The university considered removing the dam, rather than paying up to $3 million for repairs. An alternative was for nearby homeowners in Bedford County to contribute $1 million, half the cost of repair, since they benefit from the recreational opportunities of the lake and the water access adds value to their private property. There was little support from the homeowners for that option, or for simply breaching the dam and letting Ivy Creek flow without interruption.
In 2013, Liberty's engineers developed a lower-cost solution, the school agreed to pay $1 million to complete repairs as required by the state - but the deal also included transferring ownership of the lake to the nearby homeowners. The homeowners will absorb responsibility for future maintenance, while university students will get access to the lake - reversing the previous pattern, where the school paid all the costs for Ivy Lake while homeowners received substantial benefits.3
in 2013, Liberty University decided to transfer ownership of Ivy Lake to adjacent homeowners rather than drain the lake or accept responsibility for perpetual dam maintenance
Source: US Geological Survey (USGS), Boonsboro 7.5x7.5 topographic quad (2013)
One of the most unusual lakes in Virginia, Lake Tecumseh (also known as Brinsons Inlet Lake), was created when a 1789 hurricane created a new barrier of sand that altered the Atlantic Ocean shoreline. An open bay was quickly converted into a salt-water lake, which over time evolved into a 2-foot deep freshwater lake surrounded by wetlands. Because the lake was so shallow, its water was often turbid from bottom sediments stirred up by winds.
In the 1960's, the isolated lake was connected to Back Bay by a canal. That provided boat access to anglers and other recreationists, but the canal allowed sediment-rich water from Lake Tecumseh to degrade the quality of the northern portion of Back Bay. The lake would drain completely in the winter, and at other times when wind blew the water down the canal.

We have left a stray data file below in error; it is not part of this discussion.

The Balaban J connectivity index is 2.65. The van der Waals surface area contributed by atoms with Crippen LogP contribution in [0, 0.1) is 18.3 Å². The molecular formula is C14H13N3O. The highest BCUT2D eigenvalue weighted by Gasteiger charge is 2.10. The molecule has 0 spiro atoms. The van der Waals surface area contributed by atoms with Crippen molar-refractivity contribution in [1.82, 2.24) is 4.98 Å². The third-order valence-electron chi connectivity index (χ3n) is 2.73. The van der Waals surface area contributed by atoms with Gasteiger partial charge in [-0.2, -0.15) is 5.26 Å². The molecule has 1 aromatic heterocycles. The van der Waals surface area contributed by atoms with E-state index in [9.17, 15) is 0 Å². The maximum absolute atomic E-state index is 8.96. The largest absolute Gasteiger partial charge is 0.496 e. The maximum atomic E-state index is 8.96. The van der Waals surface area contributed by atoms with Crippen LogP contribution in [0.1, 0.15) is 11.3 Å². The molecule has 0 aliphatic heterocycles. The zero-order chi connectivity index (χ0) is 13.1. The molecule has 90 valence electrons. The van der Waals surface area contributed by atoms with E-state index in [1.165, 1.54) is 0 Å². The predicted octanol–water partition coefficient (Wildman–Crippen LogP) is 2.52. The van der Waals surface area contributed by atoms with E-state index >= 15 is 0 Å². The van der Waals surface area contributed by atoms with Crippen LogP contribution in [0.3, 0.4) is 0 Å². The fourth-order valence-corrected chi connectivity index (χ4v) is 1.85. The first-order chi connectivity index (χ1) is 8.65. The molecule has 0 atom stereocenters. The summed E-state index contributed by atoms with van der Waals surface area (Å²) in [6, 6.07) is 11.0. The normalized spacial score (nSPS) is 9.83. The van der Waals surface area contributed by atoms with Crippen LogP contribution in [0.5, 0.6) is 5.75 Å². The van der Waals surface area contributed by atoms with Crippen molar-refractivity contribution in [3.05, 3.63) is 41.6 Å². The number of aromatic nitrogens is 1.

To block sediment from reaching Back Bay, in 2011 the US Fish and Wildlife Service built two low dams (weirs) where the Asheville Bridge Canal connected to Lake Tecumseh. For much of the year, the weirs now keep the water and its suspended sediment in the lake. At high water, the weirs are submerged and water flows freely between the lake and Back Bay. To maintain recreational access, the Federal agency built a boat trolley on rails, and provided a solar-powered winch to lift boats across the barrier. Lake Tecumseh is now a lake during low water, and an extension of Back Bay at high water.4
Lake Tecumseh is north of Sandbridge and Back Bay in Virginia Beach
Source: ESRI, ArcGIS Online
a solar-powered winch helps to portage boats across the weir at Lake Tecumseh
Source: Will Smith, Lake Tecumseh Weir Project presentation at 2012 Back Bay Forum
Lake Tecumseh in Virginia Beach
Source: US Geological Survey (USGS), Virginia Beach 7.5x7.5 topographic quad (2013)
1. "Lake Jackson Dam," Prince William County, http://www.pwcgov.org/government/dept/publicworks/environment/pages/lake-jackson-dam.aspx (last checked April 15, 2014)
2. "Engineer: Dam is 'high hazard'," Lynchburg News & Advance, February 5, 2013, http://www.newsadvance.com/news/local/article_3161cd14-7014-11e2-a656-001a4bcf6878.html (last checked April 15, 2014)
3. "Ivy Lake dam in need of costly repairs," Lynchburg News & Advance, February 5, 2013, http://www.newsadvance.com/news/local/article_33e49286-6f53-11e2-a539-0019bb30f31a.html; "Neighbors balk at Liberty University plan to lower Ivy Lake," The Roanoke Times, January 10, 2014, http://www.roanoke.com/news/article_d27034c0-7a68-11e3-9d61-0019bb30f31a.html; "Ivy Lake water level to be lowered during repairs," Liberty University, January 12, 2014, http://www.liberty.edu/news/index.cfm?PID=18495&MID=109414 (last checked April 15, 2014)
4. "Lake Tecumseh Weir Project," US Fish and Wildlife Service, http://www.fws.gov/northeast/virginiafield/partners/tecumseh.html; Caleb Kulfan, "The Lake Tecumseh Weir Project," 2013, http://www.fws.gov/northeast/virginiafield/pdf/partners/lake_tecumseh/20130430_Weir_Report_Caleb_Kulfan.pdf (last checked April 16, 2014)